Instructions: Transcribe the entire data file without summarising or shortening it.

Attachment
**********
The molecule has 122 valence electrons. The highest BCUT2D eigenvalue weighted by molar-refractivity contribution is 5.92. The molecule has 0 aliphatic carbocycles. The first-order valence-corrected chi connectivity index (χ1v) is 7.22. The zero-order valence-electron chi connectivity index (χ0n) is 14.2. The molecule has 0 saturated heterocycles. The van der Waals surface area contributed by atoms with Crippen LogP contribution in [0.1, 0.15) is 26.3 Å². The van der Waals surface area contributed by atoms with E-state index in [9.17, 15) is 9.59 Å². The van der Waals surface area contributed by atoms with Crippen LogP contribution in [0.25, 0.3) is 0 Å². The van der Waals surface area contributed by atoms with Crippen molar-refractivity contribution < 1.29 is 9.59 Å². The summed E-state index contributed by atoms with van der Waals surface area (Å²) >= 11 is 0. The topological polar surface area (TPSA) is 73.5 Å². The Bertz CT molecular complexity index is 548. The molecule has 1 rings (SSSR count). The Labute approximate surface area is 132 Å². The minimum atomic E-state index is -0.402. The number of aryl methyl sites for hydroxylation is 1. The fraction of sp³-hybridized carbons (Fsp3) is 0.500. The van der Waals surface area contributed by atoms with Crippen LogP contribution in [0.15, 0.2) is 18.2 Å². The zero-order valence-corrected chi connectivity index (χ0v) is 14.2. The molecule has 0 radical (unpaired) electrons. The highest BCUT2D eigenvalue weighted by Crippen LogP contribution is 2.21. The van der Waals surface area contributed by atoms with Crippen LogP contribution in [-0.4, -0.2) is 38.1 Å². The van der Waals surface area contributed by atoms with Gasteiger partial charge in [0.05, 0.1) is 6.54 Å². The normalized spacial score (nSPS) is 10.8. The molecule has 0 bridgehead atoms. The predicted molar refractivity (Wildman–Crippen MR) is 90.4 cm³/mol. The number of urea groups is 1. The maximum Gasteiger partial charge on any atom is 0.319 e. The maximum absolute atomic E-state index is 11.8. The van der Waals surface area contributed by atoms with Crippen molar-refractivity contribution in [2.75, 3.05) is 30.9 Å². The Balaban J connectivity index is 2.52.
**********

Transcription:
The molecule has 122 valence electrons. The highest BCUT2D eigenvalue weighted by molar-refractivity contribution is 5.92. The molecule has 0 aliphatic carbocycles. The first-order valence-corrected chi connectivity index (χ1v) is 7.22. The zero-order valence-electron chi connectivity index (χ0n) is 14.2. The molecule has 0 saturated heterocycles. The van der Waals surface area contributed by atoms with Crippen LogP contribution in [0.1, 0.15) is 26.3 Å². The van der Waals surface area contributed by atoms with E-state index in [9.17, 15) is 9.59 Å². The van der Waals surface area contributed by atoms with Crippen LogP contribution in [0.25, 0.3) is 0 Å². The van der Waals surface area contributed by atoms with Crippen molar-refractivity contribution < 1.29 is 9.59 Å². The summed E-state index contributed by atoms with van der Waals surface area (Å²) >= 11 is 0. The topological polar surface area (TPSA) is 73.5 Å². The Bertz CT molecular complexity index is 548. The molecule has 1 rings (SSSR count). The Labute approximate surface area is 132 Å². The minimum atomic E-state index is -0.402. The number of aryl methyl sites for hydroxylation is 1. The fraction of sp³-hybridized carbons (Fsp3) is 0.500. The van der Waals surface area contributed by atoms with Crippen LogP contribution in [0.15, 0.2) is 18.2 Å². The zero-order valence-corrected chi connectivity index (χ0v) is 14.2. The molecule has 0 radical (unpaired) electrons. The highest BCUT2D eigenvalue weighted by Crippen LogP contribution is 2.21. The van der Waals surface area contributed by atoms with Crippen LogP contribution in [-0.4, -0.2) is 38.1 Å². The van der Waals surface area contributed by atoms with Gasteiger partial charge in [0.05, 0.1) is 6.54 Å². The normalized spacial score (nSPS) is 10.8. The molecule has 0 bridgehead atoms. The predicted molar refractivity (Wildman–Crippen MR) is 90.4 cm³/mol. The number of urea groups is 1. The maximum Gasteiger partial charge on any atom is 0.319 e. The maximum absolute atomic E-state index is 11.8. The van der Waals surface area contributed by atoms with Crippen molar-refractivity contribution in [2.75, 3.05) is 30.9 Å². The Balaban J connectivity index is 2.52.